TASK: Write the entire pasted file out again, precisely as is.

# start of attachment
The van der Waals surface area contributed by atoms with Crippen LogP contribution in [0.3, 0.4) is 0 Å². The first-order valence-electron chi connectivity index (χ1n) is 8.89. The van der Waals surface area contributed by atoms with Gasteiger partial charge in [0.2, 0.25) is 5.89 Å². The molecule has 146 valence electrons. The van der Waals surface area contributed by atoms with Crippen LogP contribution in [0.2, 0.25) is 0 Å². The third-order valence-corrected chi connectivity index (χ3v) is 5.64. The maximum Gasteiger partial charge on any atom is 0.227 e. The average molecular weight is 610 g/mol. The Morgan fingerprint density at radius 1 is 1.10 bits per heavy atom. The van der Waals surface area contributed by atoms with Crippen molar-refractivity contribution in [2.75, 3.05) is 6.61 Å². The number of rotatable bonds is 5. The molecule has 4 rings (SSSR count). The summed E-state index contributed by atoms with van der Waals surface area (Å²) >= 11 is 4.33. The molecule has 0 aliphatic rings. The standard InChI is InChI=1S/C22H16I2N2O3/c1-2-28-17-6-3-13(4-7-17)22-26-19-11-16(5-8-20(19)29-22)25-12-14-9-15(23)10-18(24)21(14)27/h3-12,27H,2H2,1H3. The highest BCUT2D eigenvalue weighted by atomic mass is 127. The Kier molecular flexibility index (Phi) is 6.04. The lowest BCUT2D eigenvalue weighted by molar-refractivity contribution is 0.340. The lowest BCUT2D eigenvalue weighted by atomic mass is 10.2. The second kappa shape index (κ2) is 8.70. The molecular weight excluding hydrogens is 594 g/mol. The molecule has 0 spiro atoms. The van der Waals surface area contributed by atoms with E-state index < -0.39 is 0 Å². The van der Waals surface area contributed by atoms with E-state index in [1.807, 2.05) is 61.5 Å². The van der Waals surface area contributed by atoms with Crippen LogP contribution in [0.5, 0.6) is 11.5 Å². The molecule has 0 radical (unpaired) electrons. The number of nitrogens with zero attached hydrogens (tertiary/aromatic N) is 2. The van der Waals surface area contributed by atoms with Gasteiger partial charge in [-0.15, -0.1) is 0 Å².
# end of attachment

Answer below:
The van der Waals surface area contributed by atoms with Crippen LogP contribution in [0.3, 0.4) is 0 Å². The first-order valence-electron chi connectivity index (χ1n) is 8.89. The van der Waals surface area contributed by atoms with Gasteiger partial charge in [0.2, 0.25) is 5.89 Å². The molecule has 146 valence electrons. The van der Waals surface area contributed by atoms with Crippen LogP contribution in [0.2, 0.25) is 0 Å². The third-order valence-corrected chi connectivity index (χ3v) is 5.64. The maximum Gasteiger partial charge on any atom is 0.227 e. The average molecular weight is 610 g/mol. The Morgan fingerprint density at radius 1 is 1.10 bits per heavy atom. The van der Waals surface area contributed by atoms with Crippen molar-refractivity contribution in [2.75, 3.05) is 6.61 Å². The number of rotatable bonds is 5. The molecule has 4 rings (SSSR count). The summed E-state index contributed by atoms with van der Waals surface area (Å²) >= 11 is 4.33. The molecule has 0 aliphatic rings. The standard InChI is InChI=1S/C22H16I2N2O3/c1-2-28-17-6-3-13(4-7-17)22-26-19-11-16(5-8-20(19)29-22)25-12-14-9-15(23)10-18(24)21(14)27/h3-12,27H,2H2,1H3. The highest BCUT2D eigenvalue weighted by atomic mass is 127. The Kier molecular flexibility index (Phi) is 6.04. The lowest BCUT2D eigenvalue weighted by molar-refractivity contribution is 0.340. The lowest BCUT2D eigenvalue weighted by atomic mass is 10.2. The second kappa shape index (κ2) is 8.70. The molecular weight excluding hydrogens is 594 g/mol. The molecule has 0 spiro atoms. The van der Waals surface area contributed by atoms with E-state index < -0.39 is 0 Å². The van der Waals surface area contributed by atoms with E-state index in [1.807, 2.05) is 61.5 Å². The van der Waals surface area contributed by atoms with Crippen LogP contribution in [0.5, 0.6) is 11.5 Å². The molecule has 0 radical (unpaired) electrons. The number of nitrogens with zero attached hydrogens (tertiary/aromatic N) is 2. The van der Waals surface area contributed by atoms with Gasteiger partial charge in [-0.15, -0.1) is 0 Å².